Tuesday, February 23, 2010
Tuesday, October 13, 2009
Friday, October 9, 2009
If this were a prediction market rather than an old-school betting agency, I would be heavily short on this contract - I just don't think this is likely. Not because I don't think Fama is an excellent candidate and thoroughly deserving of a Nobel - he is basically the father of modern finance. However, Nobels measure largely the influence someone has had on their profession - and since the financial crisis I think it's safe to say that Fama's Efficient-Market Hypothesis is not at the peak of its popularity (although I am still a fan). For that reason, Fama would be a pretty controversial pick.
The same reasoning applies to Kenneth French, who is also quite high up.
Who will win it then? I don't know. I'm also sceptical of Paul Romer (who is just behind Fama on the odds), so my bet would be with Ernst Fehr, whose work on behavioural finance and neuroeconomics is looking pretty good about now.
That said, I hope to be proven wrong and see Fama win, I think he's awesome. Here's an interesting video interview with him about his life.
Thursday, September 24, 2009
Sounds good to me.
Weltec students association association president Therese Keil agreed that it would cause financial issues.
"We will have to cut back on services like stationery, coffee and tea facilities and perhaps we would just look at offering only advocacy services," said Ms Keil.
Monday, September 14, 2009
My first thought though is that for people that should be all too aware of the negative effects of rapid structural changes in the economy (eg), many on the left are pretty quick to criticise policies designed to ease the transition. We pollute a lot, and it's not something you can painlessly change over night.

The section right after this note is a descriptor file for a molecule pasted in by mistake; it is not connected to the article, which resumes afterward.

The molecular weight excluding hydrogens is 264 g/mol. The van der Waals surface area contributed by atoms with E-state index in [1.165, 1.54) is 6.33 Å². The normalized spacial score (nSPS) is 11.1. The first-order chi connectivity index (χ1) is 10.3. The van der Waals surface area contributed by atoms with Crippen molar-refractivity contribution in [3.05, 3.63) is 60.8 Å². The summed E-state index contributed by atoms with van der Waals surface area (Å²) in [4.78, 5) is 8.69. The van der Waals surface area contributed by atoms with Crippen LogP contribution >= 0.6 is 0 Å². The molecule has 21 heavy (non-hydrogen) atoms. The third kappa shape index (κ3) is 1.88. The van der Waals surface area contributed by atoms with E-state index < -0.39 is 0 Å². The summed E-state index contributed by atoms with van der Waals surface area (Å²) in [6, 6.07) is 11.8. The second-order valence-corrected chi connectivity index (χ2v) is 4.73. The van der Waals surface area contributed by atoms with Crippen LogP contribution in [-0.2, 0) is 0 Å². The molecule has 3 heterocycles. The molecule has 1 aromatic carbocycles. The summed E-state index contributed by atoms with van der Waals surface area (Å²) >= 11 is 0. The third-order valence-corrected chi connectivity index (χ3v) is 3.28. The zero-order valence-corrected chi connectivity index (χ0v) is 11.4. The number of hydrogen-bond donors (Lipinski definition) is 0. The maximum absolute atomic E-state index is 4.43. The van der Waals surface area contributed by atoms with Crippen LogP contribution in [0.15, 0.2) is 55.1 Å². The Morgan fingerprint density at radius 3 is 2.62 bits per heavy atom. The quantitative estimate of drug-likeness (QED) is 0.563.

In terms of the actual plan however, it's a little bizarre. Firstly, it's not really a true cap and trade scheme, because it has a cap on marginal emissions rather than an overall cap (if I understand it correctly) - it's kind of a cross between C&T and a carbon tax. The actual effects of this are a little hard for me to intuit - if any of my micro-economics-loving readers (eg paging Matt Nolan) are able to explain how this is going to work I would be most grateful. It feels like it should be distortionary but I can't quite get my head around it.
Secondly, they have a 'transitional fixed price' - apparently to ease businesses into the scheme. For an allegedly market-oriented party, price fixing is an odd tack to take, and I don't know any good justification for it in this case. Were I very cynical, I would suggest that National expect the market price would be lower than their cap - enabling them to increase the price paid to the firms they choose to hand out credits to, thus rewarding the favoured firms.
I am cynical enough to entertain this as a serious possibility, and the justification they give that it will help businesses 'limit costs' and thus 'enhance stability' is not all that encouraging. Surely the whole point of a scheme like this is to increase business' costs to adequately reflect the costs of carbon emissions to society. That brings me to another point, which is the scheme, when compared to previous efforts, will
... halve the price impact on households for fuel and electricity to 3.5c/l and 1c/kWh.Forgive me if I sound a little heartless, but the whole point of emissions trading schemes is to increase the costs of things like electricity! It's because of the externalities associated with these things that the market over-produces them in the first place. People that want to reduce carbon while keeping the cost of actually emitting it nice and cheap are simply deluding themselves, and a Government which thinks it can do so is destined to fail.
So I am pretty unimpressed with this scheme. Transitional effects are important - but if you want to reduce them you don't need to do so by giving away credits for free, or engaging in amateurish price-fixing. Simply make the cap start low and gradually increase it. Unfortunately it looks like Greg Mankiw's 'fundamental theorem of carbon taxation' is sinisterly accurate, that is,
cap and trade = carbon tax + corporate welfare.